In 25 records from GBIF, adults of this species have mostly been collected during July (72%), August (12%), and April (8%).
In 8 records from GBIF, this species has been collected at elevations ranging from 649 to 2221 ft, with an average (median) of 1519 ft.
Time of day: Evenings
Habitat: Riffled areas
Current speed: Fast to moderate
Substrate: Rocks and gravel
Most physical descriptions on Troutnut are direct or slightly edited quotes from the original scientific sources describing or updating the species, although there may be errors in copying them to this website. Such descriptions aren't always definitive, because species often turn out to be more variable than the original describers observed. In some cases, only a single specimen was described! However, they are useful starting points.
A species of the fuscata group (now a synonym of Drunella walkeri); very close to E. cornuta (now a synonym of Drunella cornuta), but considerably smaller.
Head and thorax deep blackish brown. Pleura tinged with reddish below the bases of the wings. Legs light brown, tinged with ruddy basally. Wings hyaline, venation pale; cross veins almost invisible. Abdominal tergites smoky brown; posterior margins darker brown; dark brown oval patches, rather indistinct, situated laterally. Sternites light olive brown; posterior sternites reddish brown, opaque. Forceps dull brownish, the third joint relatively shorter than in cornuta. Penes as in fig. 153. Tails dull whitish, the joinings faintly reddish brown.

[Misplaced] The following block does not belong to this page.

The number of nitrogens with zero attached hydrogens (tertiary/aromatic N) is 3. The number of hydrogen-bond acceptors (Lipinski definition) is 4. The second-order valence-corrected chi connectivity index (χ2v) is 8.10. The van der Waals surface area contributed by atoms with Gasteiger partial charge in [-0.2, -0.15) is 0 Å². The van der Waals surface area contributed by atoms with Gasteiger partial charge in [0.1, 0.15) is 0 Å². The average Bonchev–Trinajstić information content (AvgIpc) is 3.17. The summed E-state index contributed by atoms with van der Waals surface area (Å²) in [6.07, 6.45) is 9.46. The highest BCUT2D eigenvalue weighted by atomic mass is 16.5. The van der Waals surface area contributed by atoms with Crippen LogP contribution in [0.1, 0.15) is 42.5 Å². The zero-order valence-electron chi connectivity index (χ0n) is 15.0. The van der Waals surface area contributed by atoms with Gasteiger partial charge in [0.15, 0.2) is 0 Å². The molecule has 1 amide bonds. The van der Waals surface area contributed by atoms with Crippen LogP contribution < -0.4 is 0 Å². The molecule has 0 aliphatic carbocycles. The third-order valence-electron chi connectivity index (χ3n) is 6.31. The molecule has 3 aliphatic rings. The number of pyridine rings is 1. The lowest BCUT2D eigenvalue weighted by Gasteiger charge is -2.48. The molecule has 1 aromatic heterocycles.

Nymph very much resembles a small cornuta (now a synonym of Drunella cornuta), but is darker in color, varying from dark reddish brown to brownish black. The frontal horn is considerably more strongly incurved. The tibial ‘thumb’ of the fore leg is short and blunt, not curving outward as in cornuta. Other structural characters as in cornuta. A dark basal spot is present on the tibia, also a dark median band; tarsus dark basally. Tails yellowish brown.